"There's a lot of hope here... a lot of hope."
Just a year after passing a plan to fund Tulsa's Greenwood District, one lawmaker is looking to do more to shine light on the neighborhood's history. It could be a boon for business in the growing community.
Wanda J's is a third-generation greenwood district business. Their mother works next door, and their grandfather runs his bond business across the road.
Walter Armstrong tells us he's proud to create a legacy on what used to be called Black Wall Street.
"Everywhere I've been, whenever I said I'm from Tulsa the first thing they say is ‘do you know anything about Greenwood?" he said. “I say, 'Yeah I was raised on Greenwood, hanging out on Greenwood.' It starts a whole conversation."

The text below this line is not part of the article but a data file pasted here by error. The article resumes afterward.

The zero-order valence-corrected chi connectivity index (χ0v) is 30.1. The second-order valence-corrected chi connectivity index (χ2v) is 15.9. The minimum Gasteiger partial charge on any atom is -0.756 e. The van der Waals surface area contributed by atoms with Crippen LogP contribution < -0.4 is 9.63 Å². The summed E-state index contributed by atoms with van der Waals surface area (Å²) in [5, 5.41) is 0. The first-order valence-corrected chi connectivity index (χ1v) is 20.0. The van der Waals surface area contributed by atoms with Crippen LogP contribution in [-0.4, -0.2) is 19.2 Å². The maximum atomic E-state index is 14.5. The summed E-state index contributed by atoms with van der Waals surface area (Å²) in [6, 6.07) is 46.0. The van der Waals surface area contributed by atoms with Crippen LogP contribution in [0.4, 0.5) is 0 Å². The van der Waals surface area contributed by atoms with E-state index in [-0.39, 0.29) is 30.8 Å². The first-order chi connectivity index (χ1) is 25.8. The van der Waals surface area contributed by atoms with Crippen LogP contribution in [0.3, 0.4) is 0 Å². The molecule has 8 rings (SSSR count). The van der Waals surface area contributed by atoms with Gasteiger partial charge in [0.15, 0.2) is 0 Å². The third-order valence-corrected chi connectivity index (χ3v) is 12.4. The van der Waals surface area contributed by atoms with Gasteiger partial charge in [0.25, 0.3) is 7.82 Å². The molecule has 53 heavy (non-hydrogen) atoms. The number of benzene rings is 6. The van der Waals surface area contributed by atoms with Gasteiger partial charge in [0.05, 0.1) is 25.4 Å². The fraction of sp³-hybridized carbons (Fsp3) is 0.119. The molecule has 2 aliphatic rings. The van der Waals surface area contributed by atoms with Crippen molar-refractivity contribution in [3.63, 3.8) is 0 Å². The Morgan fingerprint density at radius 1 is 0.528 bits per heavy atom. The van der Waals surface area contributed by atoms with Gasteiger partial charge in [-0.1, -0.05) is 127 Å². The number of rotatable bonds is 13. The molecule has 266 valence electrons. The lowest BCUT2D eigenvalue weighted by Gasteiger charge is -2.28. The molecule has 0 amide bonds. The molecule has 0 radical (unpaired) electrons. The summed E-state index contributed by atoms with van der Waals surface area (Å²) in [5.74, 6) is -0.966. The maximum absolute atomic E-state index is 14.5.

The prosperous community was lost in Tulsa's 1921 Race Massacre.
Last year, state senator Kevin Matthews (D-Tulsa) passed a bill for private funding. This session, he's asking for public dollars from the state's tourism fund.
“You only value what you invest in,” Matthews said. “I believe that our state realizes how important this is. It's important not only to this district but to the whole state if we bring people and revenue here around this story."
People within the Greenwood District say there has been progress in remembering what used to be Black Wall Street.
But they tell us there is potential for a bigger future here.
“There's a lot of work that needs to be done here,” Armstrong said. “There's a lot of people that want to come down here, but the foot traffic... we need more foot traffic."
The senator is working with former business owners before the session heats up, saying as Greenwood grows we also could see black communities expand across Oklahoma.
Virginia Steward, who used to work in Greenwood, has big hopes for the area to rise again.
“Rebuilt, repopulated, get the economy thriving again so people will come back home,” she said. “People who grew up and left home in those small areas, Boley for example, I'd like for everyone to come back home."
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